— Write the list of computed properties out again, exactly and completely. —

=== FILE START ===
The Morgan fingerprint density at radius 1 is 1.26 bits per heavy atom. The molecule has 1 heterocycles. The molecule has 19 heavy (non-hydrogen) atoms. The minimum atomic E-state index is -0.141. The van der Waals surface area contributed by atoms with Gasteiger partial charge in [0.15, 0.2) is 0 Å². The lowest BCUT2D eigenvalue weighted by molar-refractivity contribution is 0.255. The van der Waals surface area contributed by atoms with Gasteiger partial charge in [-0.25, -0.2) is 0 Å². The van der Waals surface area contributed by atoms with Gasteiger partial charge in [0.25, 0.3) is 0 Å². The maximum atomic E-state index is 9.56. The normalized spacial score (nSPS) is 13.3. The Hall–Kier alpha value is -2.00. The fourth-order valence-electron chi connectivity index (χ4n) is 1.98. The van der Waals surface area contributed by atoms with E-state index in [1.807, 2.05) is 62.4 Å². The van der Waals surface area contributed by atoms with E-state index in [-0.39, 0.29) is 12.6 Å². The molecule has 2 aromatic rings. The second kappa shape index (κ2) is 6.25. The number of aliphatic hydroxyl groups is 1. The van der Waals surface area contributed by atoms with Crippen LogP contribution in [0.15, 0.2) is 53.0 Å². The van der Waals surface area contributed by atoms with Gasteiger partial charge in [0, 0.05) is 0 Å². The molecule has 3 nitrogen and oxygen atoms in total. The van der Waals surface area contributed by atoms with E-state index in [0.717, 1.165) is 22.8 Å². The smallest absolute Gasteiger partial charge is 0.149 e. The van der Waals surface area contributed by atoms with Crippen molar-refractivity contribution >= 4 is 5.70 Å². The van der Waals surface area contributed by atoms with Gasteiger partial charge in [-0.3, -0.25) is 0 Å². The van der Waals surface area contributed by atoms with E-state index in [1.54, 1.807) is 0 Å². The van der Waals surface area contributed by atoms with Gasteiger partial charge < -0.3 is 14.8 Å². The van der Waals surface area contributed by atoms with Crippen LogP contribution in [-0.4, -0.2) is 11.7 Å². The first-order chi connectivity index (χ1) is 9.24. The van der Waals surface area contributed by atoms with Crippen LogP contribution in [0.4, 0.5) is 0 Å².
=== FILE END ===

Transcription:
The Morgan fingerprint density at radius 1 is 1.26 bits per heavy atom. The molecule has 1 heterocycles. The molecule has 19 heavy (non-hydrogen) atoms. The minimum atomic E-state index is -0.141. The van der Waals surface area contributed by atoms with Gasteiger partial charge in [0.15, 0.2) is 0 Å². The lowest BCUT2D eigenvalue weighted by molar-refractivity contribution is 0.255. The van der Waals surface area contributed by atoms with Gasteiger partial charge in [-0.25, -0.2) is 0 Å². The van der Waals surface area contributed by atoms with Gasteiger partial charge in [0.25, 0.3) is 0 Å². The maximum atomic E-state index is 9.56. The normalized spacial score (nSPS) is 13.3. The Hall–Kier alpha value is -2.00. The fourth-order valence-electron chi connectivity index (χ4n) is 1.98. The van der Waals surface area contributed by atoms with E-state index in [1.807, 2.05) is 62.4 Å². The van der Waals surface area contributed by atoms with E-state index in [-0.39, 0.29) is 12.6 Å². The molecule has 2 aromatic rings. The second kappa shape index (κ2) is 6.25. The number of aliphatic hydroxyl groups is 1. The van der Waals surface area contributed by atoms with Crippen LogP contribution in [0.15, 0.2) is 53.0 Å². The van der Waals surface area contributed by atoms with Gasteiger partial charge in [0, 0.05) is 0 Å². The molecule has 3 nitrogen and oxygen atoms in total. The van der Waals surface area contributed by atoms with E-state index in [0.717, 1.165) is 22.8 Å². The smallest absolute Gasteiger partial charge is 0.149 e. The van der Waals surface area contributed by atoms with Crippen molar-refractivity contribution >= 4 is 5.70 Å². The van der Waals surface area contributed by atoms with Gasteiger partial charge in [-0.3, -0.25) is 0 Å². The van der Waals surface area contributed by atoms with E-state index in [1.54, 1.807) is 0 Å². The van der Waals surface area contributed by atoms with Gasteiger partial charge < -0.3 is 14.8 Å². The van der Waals surface area contributed by atoms with Crippen LogP contribution in [-0.4, -0.2) is 11.7 Å². The first-order chi connectivity index (χ1) is 9.24. The van der Waals surface area contributed by atoms with Crippen LogP contribution in [0.4, 0.5) is 0 Å².